Umm al-Fahm Funeral Turns Into a Protest

Yair Ettinger
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Yair Ettinger

Umm al-Fahm mayor Dr. Suleiman Agabariyah glanced worriedly at his watch and at his brother in law, Sheikh Ra'ad Salah. It was half an hour before Salah was due to head back to police custody, and a huge crowd was still lined up to kiss and hug Salah.

Agabariyah stood on a chair and begged, "Fellows, for God's sake, sit down, the sheikh will bless you, please, with only a handshake."

Thousands yesterday attended the funeral of Salah Suleiman Abu Shakra, father of Salah, the leader of the northern branch of the Islamic Movement, a day and a half after the police crackdown on the movement's leaders in Umm al-Fahm.

The funeral turned into a mass protest against the arrest of the movement leader and 14 other activists suspected of money laundering for Hamas.

After the religious ceremonies, hundreds of worshippers streamed out of the mosque and merged with the swelling crowd outside. The coffin had already been taken toward the cemetery, but everyone was waiting for the son of the deceased, the arrested leader who was given a few hours off, out of police custody, to attend the funeral of his father, a 30-year veteran of the police force. Salah's two brothers are also policemen.

"Allah Akbar," someone shouted as soon as the sheikh appeared at the mosque door. "Allah Akbar," roared the crowd, whose fury at its leader's arrest was charged like an electric current during the prayer session. They thronged to the cemetery chanting, "With our spirit and blood, we'll redeem you, Ra'ad."

Many in Umm al-Fahm yesterday were convinced that the affair was "making a mountains out of a mole hill." People kept saying that at the funeral, and quoting National Fraud Squad commander Miri Golan, who told a press conference yesterday there was no evidence tying the detainees directly to Hamas terrorist activity.

"We've had accusations of financing before and they ended with nothing," one resident said, referring to the four times over the past eight years that the police closed down the movement's offices.

Palestinian Information Minister Nabil Amr and other well-known Arab public figures and leaders joined the funeral procession. Shawki Hatib, chairman of the Supreme National Monitoring Committee denounced the arrests as harming a legitimate political party, said he is convinced the charges against Ra'ad will not stick.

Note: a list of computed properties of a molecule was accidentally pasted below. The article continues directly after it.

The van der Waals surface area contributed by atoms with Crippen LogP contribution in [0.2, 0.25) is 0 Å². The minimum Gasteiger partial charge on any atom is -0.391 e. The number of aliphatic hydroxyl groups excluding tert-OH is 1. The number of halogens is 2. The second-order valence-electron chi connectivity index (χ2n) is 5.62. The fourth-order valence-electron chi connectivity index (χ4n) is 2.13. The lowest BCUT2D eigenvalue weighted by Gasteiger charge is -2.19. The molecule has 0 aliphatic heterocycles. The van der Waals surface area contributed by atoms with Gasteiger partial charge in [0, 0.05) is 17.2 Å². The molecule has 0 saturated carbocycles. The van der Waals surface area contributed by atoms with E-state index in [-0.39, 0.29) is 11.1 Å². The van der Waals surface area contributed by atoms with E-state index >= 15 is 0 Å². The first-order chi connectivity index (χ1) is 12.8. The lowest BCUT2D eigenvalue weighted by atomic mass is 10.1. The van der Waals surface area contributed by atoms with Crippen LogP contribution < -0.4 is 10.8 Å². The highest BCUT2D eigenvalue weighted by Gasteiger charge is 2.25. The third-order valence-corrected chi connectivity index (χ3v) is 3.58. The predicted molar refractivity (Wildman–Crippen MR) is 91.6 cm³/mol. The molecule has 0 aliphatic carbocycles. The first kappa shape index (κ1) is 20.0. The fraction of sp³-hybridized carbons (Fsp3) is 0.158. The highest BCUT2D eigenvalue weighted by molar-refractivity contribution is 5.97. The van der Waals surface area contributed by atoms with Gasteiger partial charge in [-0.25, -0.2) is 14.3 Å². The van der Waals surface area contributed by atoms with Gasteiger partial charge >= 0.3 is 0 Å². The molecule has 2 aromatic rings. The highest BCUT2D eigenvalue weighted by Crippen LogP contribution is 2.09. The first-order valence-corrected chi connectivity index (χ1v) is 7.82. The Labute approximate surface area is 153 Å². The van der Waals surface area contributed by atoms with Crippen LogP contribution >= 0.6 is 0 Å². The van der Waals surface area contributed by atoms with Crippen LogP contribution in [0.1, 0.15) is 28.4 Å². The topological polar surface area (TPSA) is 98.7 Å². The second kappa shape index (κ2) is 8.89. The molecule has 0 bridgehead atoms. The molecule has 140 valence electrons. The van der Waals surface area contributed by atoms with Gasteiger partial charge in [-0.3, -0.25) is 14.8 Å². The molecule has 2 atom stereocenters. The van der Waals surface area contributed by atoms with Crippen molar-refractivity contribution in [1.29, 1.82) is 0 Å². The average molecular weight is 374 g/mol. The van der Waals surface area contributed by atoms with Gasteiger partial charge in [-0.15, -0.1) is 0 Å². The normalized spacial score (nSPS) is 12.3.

Salah Abu Shukra was a police pensioner and two of his sons are policemen. His funeral was an opportunity for many to see his son, the arrested leader, and show their support. The father's death was described repeatedly as a symbolic event, because Salah was arrested at his bedside in Hadera's Hillel Yaffeh Hospital. For the people of Umm al-Fahm, Salah's devotion to his father was in stark contrast to the humiliation he suffered when he was arrested.

"That was a brutal act," said Husam Abbas of al-Babur restaurant. "Imagine what would have happened if they arrested Rabbi Ovadia Yosef in the middle of the night, in his pajamas, at his father's deathbed."

The police decided to let Salah attend the funeral without escorts, for four hours. No speeches were made and he refused to answer journalists' questions, as ordered by the police, but his attorney said he was "in good spirits."

Among the thousands at the cemetery an imposing man with a majestic appearance and a dark cape stood out. He was Sheikh Ibrahim Sarsur, head of the Islamic Movement's more moderate southern branch, who came to pay respects to his rival. "The more one examines the suspicions, the more one finds the proceedings against Salah are artificial and have no grounds in reality," he said. "They don't distinguish between Muslims and convicted felons," he added.

The northern branch distributed a circular saying the arrests were timed to correspond with U.S. Secretary of State Colin Powell's visit and was in keeping with Israel's "dream to take over the Al-Aqsa Mosque."

The funeral was an unplanned prologue for a series of protest acts the movement will spearhead tomorrow and on Saturday.